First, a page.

Jeff Jardine

Jardine: Painting from venerated Modesto artist will benefit American Cancer Society

Phillip Goodwin shows the painting “Rural Roadside Near Ulm” by local artist Isabelle Schrock Barnett at the Discovery Shop on McHenry Avenue in Modesto on Monday. This painting and other works of art will be available during the store’s art sale Aug. 21-22.
Phillip Goodwin shows the painting “Rural Roadside Near Ulm” by local artist Isabelle Schrock Barnett at the Discovery Shop on McHenry Avenue in Modesto on Monday. This painting and other works of art will be available during the store’s art sale Aug. 21-22. aalfaro@modbee.com

From the emails, voice mails and other sources:

DISCOVERY SHOP – Some time ago, the Discovery Shop in north Modesto received a donation of a painting by legendary Modesto artist and teacher Isabelle Shrock Barnett.

The Discovery Shop raises money for the American Cancer Society, with 97 cents on the dollar from sales going directly to benefit cancer patients and their families, volunteer Phillip Goodwin said.

They stored the 1971 painting, which she titled “Rural Roadside Near Ulm,” with the shop’s Aug. 21-22 Artful Discovery art sale in mind.

“We’re trying to price it,” Goodwin said. “Her address was written on the back of the painting in what we believe is her handwriting: ‘2716 Scenic Drive.’”

She indeed lived at 2716 Scenic Drive in Modesto, the city she called home for six decades. He also said there is a handwritten price on the back of the painting: $275.

Schrock Barnett, who died at 92 in July 1995, helped found the Central California Art League in 1949 and led Modesto High’s art department in the 1940s and 1950s. She helped develop scores of local artists not only with her enthusiasm for them but also through her own works. She produced more than 1,000 pieces, many of which won awards. Her works were displayed in the San Francisco Museum of Art, Sacramento’s Crocker Gallery, the Oakland Art Museum, the Smithsonian in Washington, D.C., and other venues.

She drew on her personal experiences, traveling to every continent except for Antarctica, according to a story in The Bee when she died.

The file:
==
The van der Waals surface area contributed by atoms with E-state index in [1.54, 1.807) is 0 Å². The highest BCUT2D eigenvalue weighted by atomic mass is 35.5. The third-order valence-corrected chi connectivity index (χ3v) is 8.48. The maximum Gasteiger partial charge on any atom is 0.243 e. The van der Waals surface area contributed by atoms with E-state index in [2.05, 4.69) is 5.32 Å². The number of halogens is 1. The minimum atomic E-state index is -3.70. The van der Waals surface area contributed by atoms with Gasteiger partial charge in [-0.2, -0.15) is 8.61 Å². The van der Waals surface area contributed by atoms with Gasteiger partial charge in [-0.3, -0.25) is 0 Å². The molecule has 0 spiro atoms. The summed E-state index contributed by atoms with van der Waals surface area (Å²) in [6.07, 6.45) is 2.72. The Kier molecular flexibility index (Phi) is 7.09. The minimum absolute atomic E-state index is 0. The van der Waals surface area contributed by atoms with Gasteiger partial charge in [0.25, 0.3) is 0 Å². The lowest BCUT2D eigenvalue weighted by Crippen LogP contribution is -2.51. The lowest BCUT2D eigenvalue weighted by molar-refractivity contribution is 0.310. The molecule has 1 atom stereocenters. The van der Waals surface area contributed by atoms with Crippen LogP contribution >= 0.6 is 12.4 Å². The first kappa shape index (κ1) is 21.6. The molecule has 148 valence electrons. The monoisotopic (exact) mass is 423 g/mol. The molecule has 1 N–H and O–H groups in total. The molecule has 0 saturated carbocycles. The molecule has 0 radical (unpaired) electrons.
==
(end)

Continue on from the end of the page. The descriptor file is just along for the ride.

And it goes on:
HIGHWAY TO HEAVEN – As agenda items go, this one seemed a bit out of place. The consent calendar for Monday night’s Riverbank City Council meeting included a resolution endorsing the scenic designation of Highway 132, aka Yosemite Boulevard, as The John Muir Highway.

Why would Riverbank, with Highway 108 being about eight miles north of 132, endorse another route to Yosemite? The city of Waterford, which 132 does cut through, asked the county and its nine other cities to support its resolution. The highway continues east through La Grange to Highway 49 at Coulterville – home to the John Muir Geocultural Center. Naturalist John Muir’s route into Yosemite basically followed what is now 132. The designation would encompass the entire length of 132, including west through Modesto to Interstate 5 near Vernalis.

“With the most cities already on board, and more in the next two weeks, the county will consider it on Aug. 18,” Waterford City Manager Tim Ogden wrote in an email on Monday. “Then the (Stanislaus Council of Governments) board will consider its approval, and then lobby for Caltrans support.”

Would Muir have been honored to be so honored? After all, he opposed man’s encroachment on nature, including major roads and dams (See Hetch Hetchy). But since the highway exists, anything that brings dollar-dropping tourists through the area for the local economy.

ROLLING ALONG – In my Aug. 3 column, I wrote about how Jeremy Matthews is trying to see if he can bring a roller rink back to Modesto. Roller King, co-owned by his mother-in-law, Cecilia Locke Michelini, closed in 2005. Like so many Modesto-area residents – but not enough to keep it going – Matthews spent countless hours there as a child. By the number of comments when the column posted on The Bee’s Facebook page that day, and by the number of phone calls and emails I received, there is interest in a new rink. Parents want healthy activities for their kids, if only to break up their computer screen/cellphone trances. So Matthews is running the numbers, looking at possible sites and financing. He secured a couple of domain names for Web pages, and will announce those addresses as soon as they are up and running.

BRIDGE UNDER TROUBLED WATERS – The old Parrotts Ferry bridge across the Stanislaus River near Columbia State Park generated quite a bit of interest in May when hazard buoys were attached to warn boaters it was about to come out of the water for the first time since the mid-1990s. It’s now well out of the water.

So when will the buoys foretell the same for the old Melones bridge a few miles downstream? The bridge on old Highway 49 currently rests 70 feet below the surface. Folks at the Bureau of Reclamation expect it to poke out of the water sometime in September or October. It hasn’t been out of the water since the spring of 1993 or so. Dale Batchelor of Sonora photographed the old bridge as the new Archie Stevenot Bridge was completed in 1976 and was gracious to share it with The Bee.

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